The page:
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Despite Jail for Opposition Activists, Political Cooperation Remains


Meach Sovannara (C), a member of the Cambodia National Rescue Party (CNRP), cries next to CNRP President Sam Rainsy (L) and Deputy President Kem Sokha before a Buddhist ceremony at the CNRP office in Phnom Penh April 13, 2015.

Meach Sovannara (C), a member of the Cambodia National Rescue Party (CNRP), cries next to CNRP President Sam Rainsy (L) and Deputy President Kem Sokha before a Buddhist ceremony at the CNRP office in Phnom Penh April 13, 2015.

Cambodian officials from the ruling party and opposition say they will continue to work together in political dialogue, despite a court ruling this week that delivered major jail sentences to 11 pro-opposition activists.

Phnom Penh Municipal Court on Tuesday announced guilty verdicts for the activists, including US citizen Meach Sovannara, on charges of “insurrection” related to violent protests a year ago. The charges carry a sentence of between 7 and 20 years.

CPP spokesman Sok Eysan told VOA Khmer Thursday that the convictions of the activists are not related to political agreements between the two parties. The CPP plans to maintain a “culture of dialogue” with the Rescue Party, he said.

“The convictions of the 11 CNRP activists was law enforcement by the court,” he said. “The two political parties’ agreement is completely different. Don’t confuse them.”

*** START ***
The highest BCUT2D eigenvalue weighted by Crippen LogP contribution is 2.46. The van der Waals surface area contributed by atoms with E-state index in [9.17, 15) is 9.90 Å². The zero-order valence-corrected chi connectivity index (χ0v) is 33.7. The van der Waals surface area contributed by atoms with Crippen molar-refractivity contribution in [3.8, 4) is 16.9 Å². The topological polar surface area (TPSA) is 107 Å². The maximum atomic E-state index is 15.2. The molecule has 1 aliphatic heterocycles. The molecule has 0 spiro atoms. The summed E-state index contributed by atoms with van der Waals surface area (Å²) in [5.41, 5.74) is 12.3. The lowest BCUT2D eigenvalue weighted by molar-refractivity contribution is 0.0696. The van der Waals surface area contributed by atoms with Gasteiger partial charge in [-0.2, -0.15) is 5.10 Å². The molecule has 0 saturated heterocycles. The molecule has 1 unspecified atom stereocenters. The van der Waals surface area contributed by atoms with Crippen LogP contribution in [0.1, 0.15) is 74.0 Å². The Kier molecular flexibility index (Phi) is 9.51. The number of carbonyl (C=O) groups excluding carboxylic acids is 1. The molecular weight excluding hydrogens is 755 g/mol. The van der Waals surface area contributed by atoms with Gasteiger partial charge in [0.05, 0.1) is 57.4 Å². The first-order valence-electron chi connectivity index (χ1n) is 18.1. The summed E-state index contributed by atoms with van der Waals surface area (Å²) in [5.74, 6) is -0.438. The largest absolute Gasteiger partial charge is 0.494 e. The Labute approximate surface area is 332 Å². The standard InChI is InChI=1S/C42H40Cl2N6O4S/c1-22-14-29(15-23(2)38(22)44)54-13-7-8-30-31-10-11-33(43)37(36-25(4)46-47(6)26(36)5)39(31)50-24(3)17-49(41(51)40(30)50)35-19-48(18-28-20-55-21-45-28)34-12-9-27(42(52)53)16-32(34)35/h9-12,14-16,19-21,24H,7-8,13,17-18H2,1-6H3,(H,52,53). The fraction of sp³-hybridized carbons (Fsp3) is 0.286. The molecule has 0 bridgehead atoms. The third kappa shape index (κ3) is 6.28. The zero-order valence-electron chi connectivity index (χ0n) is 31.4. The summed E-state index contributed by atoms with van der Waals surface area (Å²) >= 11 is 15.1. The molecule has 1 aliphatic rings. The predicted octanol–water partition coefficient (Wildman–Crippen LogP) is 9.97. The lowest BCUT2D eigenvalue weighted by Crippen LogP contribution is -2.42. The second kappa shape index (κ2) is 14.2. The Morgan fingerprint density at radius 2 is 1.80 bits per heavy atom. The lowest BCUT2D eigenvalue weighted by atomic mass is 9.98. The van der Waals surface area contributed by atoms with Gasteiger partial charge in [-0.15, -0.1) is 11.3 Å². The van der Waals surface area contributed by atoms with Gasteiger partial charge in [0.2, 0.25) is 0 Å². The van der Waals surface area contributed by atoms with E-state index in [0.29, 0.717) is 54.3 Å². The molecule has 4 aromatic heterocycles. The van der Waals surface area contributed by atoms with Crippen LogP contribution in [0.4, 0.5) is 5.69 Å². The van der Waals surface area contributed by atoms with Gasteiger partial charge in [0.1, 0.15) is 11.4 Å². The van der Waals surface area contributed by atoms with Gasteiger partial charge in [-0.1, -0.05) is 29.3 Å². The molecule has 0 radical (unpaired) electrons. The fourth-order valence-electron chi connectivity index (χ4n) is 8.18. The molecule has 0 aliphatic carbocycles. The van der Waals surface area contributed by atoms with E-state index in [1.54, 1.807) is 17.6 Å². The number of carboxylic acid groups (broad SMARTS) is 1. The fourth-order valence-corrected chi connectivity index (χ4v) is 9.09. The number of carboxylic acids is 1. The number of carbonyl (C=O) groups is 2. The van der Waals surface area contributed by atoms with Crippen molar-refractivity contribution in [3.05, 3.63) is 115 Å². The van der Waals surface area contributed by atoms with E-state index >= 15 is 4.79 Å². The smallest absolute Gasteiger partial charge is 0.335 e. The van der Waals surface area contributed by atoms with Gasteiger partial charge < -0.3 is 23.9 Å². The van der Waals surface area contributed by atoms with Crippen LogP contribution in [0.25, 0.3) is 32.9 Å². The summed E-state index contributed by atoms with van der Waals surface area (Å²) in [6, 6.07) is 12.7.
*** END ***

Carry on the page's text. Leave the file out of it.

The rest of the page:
On Wednesday, the Rescue Party issued a statement expressing “strong disappointment” in the courts, for convictions that “created political tension again, despite political agreement.”

Rescue Party spokesman Yem Ponhearith said the party is looking for ways to free the 11 activists, while staying true to agreements from political negotiations last year. Rescue Party President Sam Rainsy is currently in France, but he will seek ways to discuss the case with Prime Minister Hun Sen, the spokesman said.

In a statement, Sam Rainsy said his trip was unavoidable, adding that “the culture of dialogue is still new and fragile but it will prove vital for the country's democratic future.” Were it not for such dialogue, “repression would have been much worse” over the last year, he said.

The Cambodian courts are roundly criticized as a tool for the ruling party. Analysts say the activists could still be released under political negotiations, especially if the Rescue Party ends its demonstrations against alleged Vietnamese border encroachment, which has become a thorny diplomatic issue for Hun Sen.

Ou Virak, head of the think tank Future Forum, told VOA Khmer the convictions are a sign of a fragile agreement between the two sides. They also present a conundrum for Rescue Party leaders, he said. “If they keep on with a culture of dialogue, despite the jailing of activists, this will cause its supporters to be disappointed.”

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